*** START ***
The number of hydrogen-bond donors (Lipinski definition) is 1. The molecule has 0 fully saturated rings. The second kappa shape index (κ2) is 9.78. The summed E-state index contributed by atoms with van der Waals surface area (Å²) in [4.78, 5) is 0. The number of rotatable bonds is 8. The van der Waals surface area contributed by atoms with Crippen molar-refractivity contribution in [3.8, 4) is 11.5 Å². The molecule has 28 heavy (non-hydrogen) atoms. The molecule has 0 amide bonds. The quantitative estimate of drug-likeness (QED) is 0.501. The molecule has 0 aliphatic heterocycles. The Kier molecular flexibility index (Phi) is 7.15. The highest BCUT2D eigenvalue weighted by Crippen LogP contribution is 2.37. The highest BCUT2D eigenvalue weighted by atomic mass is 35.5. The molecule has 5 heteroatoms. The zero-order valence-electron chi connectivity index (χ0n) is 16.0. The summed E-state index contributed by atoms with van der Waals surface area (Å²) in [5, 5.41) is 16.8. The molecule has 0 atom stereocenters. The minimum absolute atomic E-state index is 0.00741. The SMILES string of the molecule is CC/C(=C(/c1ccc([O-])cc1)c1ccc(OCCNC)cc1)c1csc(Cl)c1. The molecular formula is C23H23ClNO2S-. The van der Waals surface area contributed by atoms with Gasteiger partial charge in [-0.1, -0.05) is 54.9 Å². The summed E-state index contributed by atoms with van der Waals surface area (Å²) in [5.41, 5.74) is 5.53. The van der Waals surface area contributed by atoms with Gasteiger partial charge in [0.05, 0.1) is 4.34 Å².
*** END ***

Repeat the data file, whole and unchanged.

The number of hydrogen-bond donors (Lipinski definition) is 1. The molecule has 0 fully saturated rings. The second kappa shape index (κ2) is 9.78. The summed E-state index contributed by atoms with van der Waals surface area (Å²) in [4.78, 5) is 0. The number of rotatable bonds is 8. The van der Waals surface area contributed by atoms with Crippen molar-refractivity contribution in [3.8, 4) is 11.5 Å². The molecule has 28 heavy (non-hydrogen) atoms. The molecule has 0 amide bonds. The quantitative estimate of drug-likeness (QED) is 0.501. The molecule has 0 aliphatic heterocycles. The Kier molecular flexibility index (Phi) is 7.15. The highest BCUT2D eigenvalue weighted by Crippen LogP contribution is 2.37. The highest BCUT2D eigenvalue weighted by atomic mass is 35.5. The molecule has 5 heteroatoms. The zero-order valence-electron chi connectivity index (χ0n) is 16.0. The summed E-state index contributed by atoms with van der Waals surface area (Å²) in [5, 5.41) is 16.8. The molecule has 0 atom stereocenters. The minimum absolute atomic E-state index is 0.00741. The SMILES string of the molecule is CC/C(=C(/c1ccc([O-])cc1)c1ccc(OCCNC)cc1)c1csc(Cl)c1. The molecular formula is C23H23ClNO2S-. The van der Waals surface area contributed by atoms with Gasteiger partial charge in [-0.1, -0.05) is 54.9 Å². The summed E-state index contributed by atoms with van der Waals surface area (Å²) in [5.41, 5.74) is 5.53. The van der Waals surface area contributed by atoms with Gasteiger partial charge in [0.05, 0.1) is 4.34 Å².